The Invisible Man

The Invisible Man

by H. G. Wells

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Overview

This classic novel has been abridged and adapted into 10 illustrated chapters. This format is ideal for bilingual education - people learning English as a second language (ESL),  English Language Learners (ELL), people of any age intending to improve reading skills and students for whom the original version would be too long or difficult. This learning product is high-interest, low-readability. Readers of this version will improve comprehension, fluency and vocabulary.

Product Details

ISBN-13: 9780848111489
Publisher: EDCON Publishing Group
Publication date: 02/15/2012
Series: Bring the Classics to Life Series
Sold by: Barnes & Noble
Format: NOOK Book
Pages: 56
File size: 3 MB
Age Range: 7 - 14 Years

About the Author

Herbert George Wells was born on September 21, 1866 in Kent, England. His father, Joseph, owned a china and glass shop. He was also a professional bowler and coach for the Kent County Cricket Club. Joseph had an accident in 1877, which ended his professional career. The accident caused financial hardship for the family, and it was this tragedy that helped the Wells’ marriage to fail. These difficulties forced young Herbert to leave school and make his own way in the world. He held many apprenticeships, but he believed in self-education. In his spare time he studied physiology, chemistry and mathematics. In 1884, Herbert successfully obtained a scholarship to the Normal School of Science where he trained as a science teacher. It was here that he became editor of the school’s journal where his first serious attempts at writing were published. In 1895, Wells opted for a full-time writing career and his first important short stories were published. His next work, The Time Machine received ‘rave’ reviews and thereafter, his popularity grew as a writer of science fiction. Some of his other works include The Island of Dr. Moreau, War of the Worlds, and The first Men in the Moon. H.G. Wells died in 1946. He left behind many works filled with wonder and fascination.

Date of Birth:

September 21, 1866

Date of Death:

August 13, 1946

Place of Birth:

Bromley, Kent, England

Place of Death:

London, England

Education:

Normal School of Science, London, England

Read an Excerpt

Mrs. Hall looked up as the strange man walked in. "I would like to stay in your hotel for a while," he said. Mrs. Hall couldn't answer. She was too surprised. This was the weirdest man she had ever seen. His face was covered with bandages. He wore gloves and a long coat that went down to his knees. The hat on his head was pulled down low, and he wore big, blue glasses. Mrs. Hall couldn't see his eyes. She thought that he was blind. "I will pay you well," he said, "but there is one thing. No one must bother me. Everybody must stay away. I have very hard work to do, and if I am bothered, I will not be able to get my experiments done." "Very well," Mrs. Hall said. The stranger scared her, but she needed the money to help with her bills. He paid her and went to his room. Soon, everybody in town was talking about the man staying at Mrs. Hall's hotel. They had heard about his fierce temper, and they were all scared of him.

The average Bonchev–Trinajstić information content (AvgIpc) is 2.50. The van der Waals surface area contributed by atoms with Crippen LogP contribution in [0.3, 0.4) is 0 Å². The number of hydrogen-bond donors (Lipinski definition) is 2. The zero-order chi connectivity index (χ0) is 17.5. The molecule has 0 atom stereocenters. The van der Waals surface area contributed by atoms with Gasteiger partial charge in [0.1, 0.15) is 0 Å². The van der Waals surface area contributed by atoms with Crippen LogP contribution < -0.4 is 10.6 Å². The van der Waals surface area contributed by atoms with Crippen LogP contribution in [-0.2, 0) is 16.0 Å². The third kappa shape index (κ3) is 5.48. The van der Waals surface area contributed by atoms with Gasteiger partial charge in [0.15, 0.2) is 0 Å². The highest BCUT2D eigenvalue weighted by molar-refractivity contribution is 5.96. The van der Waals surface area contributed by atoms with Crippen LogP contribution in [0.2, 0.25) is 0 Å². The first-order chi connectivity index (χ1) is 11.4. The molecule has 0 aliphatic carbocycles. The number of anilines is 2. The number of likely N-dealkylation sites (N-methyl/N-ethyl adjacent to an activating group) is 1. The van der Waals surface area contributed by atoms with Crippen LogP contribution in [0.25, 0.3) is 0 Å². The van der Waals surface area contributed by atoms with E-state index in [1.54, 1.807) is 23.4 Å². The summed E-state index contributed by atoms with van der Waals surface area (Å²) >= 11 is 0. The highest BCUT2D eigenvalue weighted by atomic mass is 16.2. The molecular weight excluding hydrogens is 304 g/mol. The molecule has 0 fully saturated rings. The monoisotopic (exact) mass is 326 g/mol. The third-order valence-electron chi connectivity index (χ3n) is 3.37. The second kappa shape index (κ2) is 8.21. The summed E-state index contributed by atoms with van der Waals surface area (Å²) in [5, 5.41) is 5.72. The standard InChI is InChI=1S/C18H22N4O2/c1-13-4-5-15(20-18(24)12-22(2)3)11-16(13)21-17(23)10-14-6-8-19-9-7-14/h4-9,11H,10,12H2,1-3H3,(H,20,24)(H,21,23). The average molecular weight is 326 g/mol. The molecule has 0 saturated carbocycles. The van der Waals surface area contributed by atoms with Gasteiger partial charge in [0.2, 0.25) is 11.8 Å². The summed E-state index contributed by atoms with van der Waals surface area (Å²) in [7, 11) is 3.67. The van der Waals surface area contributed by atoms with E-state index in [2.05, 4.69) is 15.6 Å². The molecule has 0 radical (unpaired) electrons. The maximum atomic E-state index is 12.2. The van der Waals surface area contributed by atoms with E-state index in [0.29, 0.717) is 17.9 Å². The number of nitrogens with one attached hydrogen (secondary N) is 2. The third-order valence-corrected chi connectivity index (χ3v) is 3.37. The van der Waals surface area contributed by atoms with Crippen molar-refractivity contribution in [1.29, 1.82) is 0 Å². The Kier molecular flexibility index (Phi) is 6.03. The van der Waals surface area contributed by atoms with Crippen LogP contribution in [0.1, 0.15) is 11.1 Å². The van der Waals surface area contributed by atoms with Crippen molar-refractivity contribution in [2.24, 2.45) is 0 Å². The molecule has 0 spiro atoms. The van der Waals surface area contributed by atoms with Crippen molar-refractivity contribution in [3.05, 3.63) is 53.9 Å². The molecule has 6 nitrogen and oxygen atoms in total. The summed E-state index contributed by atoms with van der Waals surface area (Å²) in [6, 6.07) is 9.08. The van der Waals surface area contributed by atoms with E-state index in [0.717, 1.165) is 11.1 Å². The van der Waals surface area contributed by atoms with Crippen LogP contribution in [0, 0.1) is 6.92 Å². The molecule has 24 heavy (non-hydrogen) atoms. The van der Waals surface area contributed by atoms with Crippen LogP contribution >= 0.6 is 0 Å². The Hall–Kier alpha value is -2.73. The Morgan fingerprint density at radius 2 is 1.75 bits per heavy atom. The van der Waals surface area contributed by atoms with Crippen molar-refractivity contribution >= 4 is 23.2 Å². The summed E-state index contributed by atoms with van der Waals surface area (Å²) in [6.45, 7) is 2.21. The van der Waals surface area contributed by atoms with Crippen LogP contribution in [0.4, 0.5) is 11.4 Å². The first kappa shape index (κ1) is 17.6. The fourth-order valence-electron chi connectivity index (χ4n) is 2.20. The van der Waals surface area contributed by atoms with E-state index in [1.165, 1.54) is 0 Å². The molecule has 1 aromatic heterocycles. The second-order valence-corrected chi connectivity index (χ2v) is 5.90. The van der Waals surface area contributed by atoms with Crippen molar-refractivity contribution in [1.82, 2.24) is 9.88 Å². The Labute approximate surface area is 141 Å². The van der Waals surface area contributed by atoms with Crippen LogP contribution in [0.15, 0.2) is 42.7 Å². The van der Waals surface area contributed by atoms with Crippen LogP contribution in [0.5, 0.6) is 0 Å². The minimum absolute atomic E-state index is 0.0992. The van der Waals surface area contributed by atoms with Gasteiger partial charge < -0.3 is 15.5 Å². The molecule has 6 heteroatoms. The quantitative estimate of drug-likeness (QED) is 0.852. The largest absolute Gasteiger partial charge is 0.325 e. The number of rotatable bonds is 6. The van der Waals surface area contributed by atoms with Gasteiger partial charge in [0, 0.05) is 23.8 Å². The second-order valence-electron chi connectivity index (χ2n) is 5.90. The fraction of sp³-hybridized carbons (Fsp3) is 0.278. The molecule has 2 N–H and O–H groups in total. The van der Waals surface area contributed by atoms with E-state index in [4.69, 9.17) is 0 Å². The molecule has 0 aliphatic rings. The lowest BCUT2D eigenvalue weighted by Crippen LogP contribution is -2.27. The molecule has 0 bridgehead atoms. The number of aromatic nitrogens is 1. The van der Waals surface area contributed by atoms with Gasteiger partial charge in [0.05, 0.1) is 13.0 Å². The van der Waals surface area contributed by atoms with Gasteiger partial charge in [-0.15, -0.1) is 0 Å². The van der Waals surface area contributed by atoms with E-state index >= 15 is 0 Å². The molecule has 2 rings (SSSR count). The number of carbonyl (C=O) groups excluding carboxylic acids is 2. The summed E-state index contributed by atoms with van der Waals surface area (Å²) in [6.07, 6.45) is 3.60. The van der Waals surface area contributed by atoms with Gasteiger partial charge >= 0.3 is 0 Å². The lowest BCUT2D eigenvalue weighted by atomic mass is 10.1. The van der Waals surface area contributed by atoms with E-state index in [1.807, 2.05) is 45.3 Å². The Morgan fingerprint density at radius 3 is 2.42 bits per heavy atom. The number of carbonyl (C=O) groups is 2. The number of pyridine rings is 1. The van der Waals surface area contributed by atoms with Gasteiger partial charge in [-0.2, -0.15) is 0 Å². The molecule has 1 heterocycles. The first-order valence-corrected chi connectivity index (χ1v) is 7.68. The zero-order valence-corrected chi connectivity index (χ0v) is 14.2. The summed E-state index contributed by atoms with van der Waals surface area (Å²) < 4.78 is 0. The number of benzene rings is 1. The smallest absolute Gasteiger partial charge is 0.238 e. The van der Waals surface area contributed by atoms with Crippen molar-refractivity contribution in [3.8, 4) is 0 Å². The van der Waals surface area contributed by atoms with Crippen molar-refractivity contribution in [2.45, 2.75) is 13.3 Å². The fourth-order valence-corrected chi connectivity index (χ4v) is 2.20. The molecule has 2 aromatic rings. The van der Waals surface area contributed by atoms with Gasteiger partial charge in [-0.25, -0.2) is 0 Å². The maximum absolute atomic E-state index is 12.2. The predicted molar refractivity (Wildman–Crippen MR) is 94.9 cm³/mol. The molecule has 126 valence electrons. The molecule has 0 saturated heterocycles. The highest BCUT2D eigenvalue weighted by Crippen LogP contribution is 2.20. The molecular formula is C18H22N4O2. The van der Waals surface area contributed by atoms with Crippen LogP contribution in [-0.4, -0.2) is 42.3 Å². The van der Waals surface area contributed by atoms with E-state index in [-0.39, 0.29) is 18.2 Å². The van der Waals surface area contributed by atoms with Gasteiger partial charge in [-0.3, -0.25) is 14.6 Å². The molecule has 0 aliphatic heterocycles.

Table of Contents

Acknowledgements
Introduction
H.G. Wells: A Brief Chronology
A Note on the Text

The Invisible Man

Appendix A: The Four Endings of The Invisible Man

Appendix B: Invisibility in Nineteenth-Century Fiction
  1. From James Dalton, The Invisible Gentleman (1833)
  2. From Fitz-James O’Brien, “What Was It? A Mystery,” Harper’s Magazine (March 1859)
  3. W.S. Gilbert, “The Perils of Invisibility” (1869)
  4. From Edward Page Mitchell, “The Crystal Man,” Sun (30 January 1881)
  5. From Charles H. Hinton, “Stella” (1895)
  6. From Katherine Kip, “My Invisible Friend,” Black Cat (February 1897)
Appendix C: Reviews of The Invisible Man
  1. From “Mr. Wells’s New Stories,” Saturday Review (18 September 1897)
  2. From Arnold Bennett, Woman (29 September 1897)
  3. Letter from H.G. Wells replying to Arnold Bennett (October 1897)
  4. From Clement Shorter, Bookman [London] (October 1897)
  5. From Claudius Clear, Bookman [New York] (November 1897)
  6. “H.G. Wells’s ‘The Invisible Man,’” New York Times (25 December 1897)
Appendix D: Wells and Friends on The Invisible Man
  1. Extract from letter, H.G. Wells to James B. Pinker (received 16 April 1896)
  2. Extract from letter, H.G. Wells to James B. Pinker (November 1896 [?])
  3. H.G. Wells to James B. Pinker (2 May 1897)
  4. Extract from letter, Joseph Conrad to H.G. Wells (4 December 1898)
Appendix E: Biological Context
  1. From J. Lockhart Gerson, “On the ‘Invisible Blood Corpuscles’ of Norris” (1882)
  2. From W. Robinson, “Notes on Some Albino Birds” (1889)
  3. From H.G. Wells, “Popular Feeling and the Advancement of Science. Anti-Vivisection” (1928)
Appendix F: Technological Context: Röntgen Rays and Radio Waves
  1. From Wilhelm Conrad Röntgen, “On a New Kind of Rays,” Nature (23 January 1896)
  2. From H.J.W. Dam, “A Wizard of To-Day,” Pearson’s Magazine (April 1896)
  3. From George Griffith, “A Photograph of the Invisible,” Pearson’s Magazine (April 1896)
  4. From H.J.W. Dam, “The New Telegraphy,” Strand Magazine (March 1897)
Appendix G: Wells on Class and Society
  1. From Anticipations of the Reaction of Mechanical and Scientific Progress upon Human Life and Thought (1901)
  2. From A Modern Utopia (1905)
  3. From “Of the New Reign” (1914)
  4. From Experiment in Autobiography (1934)

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What People are Saying About This

From the Publisher

"Masterfully portrayed by Scott Brick—-each of his characterizations is an actorly tour de force—-The Invisible Man fascinates and mesmerizes, until it's gone." —-AudioFile

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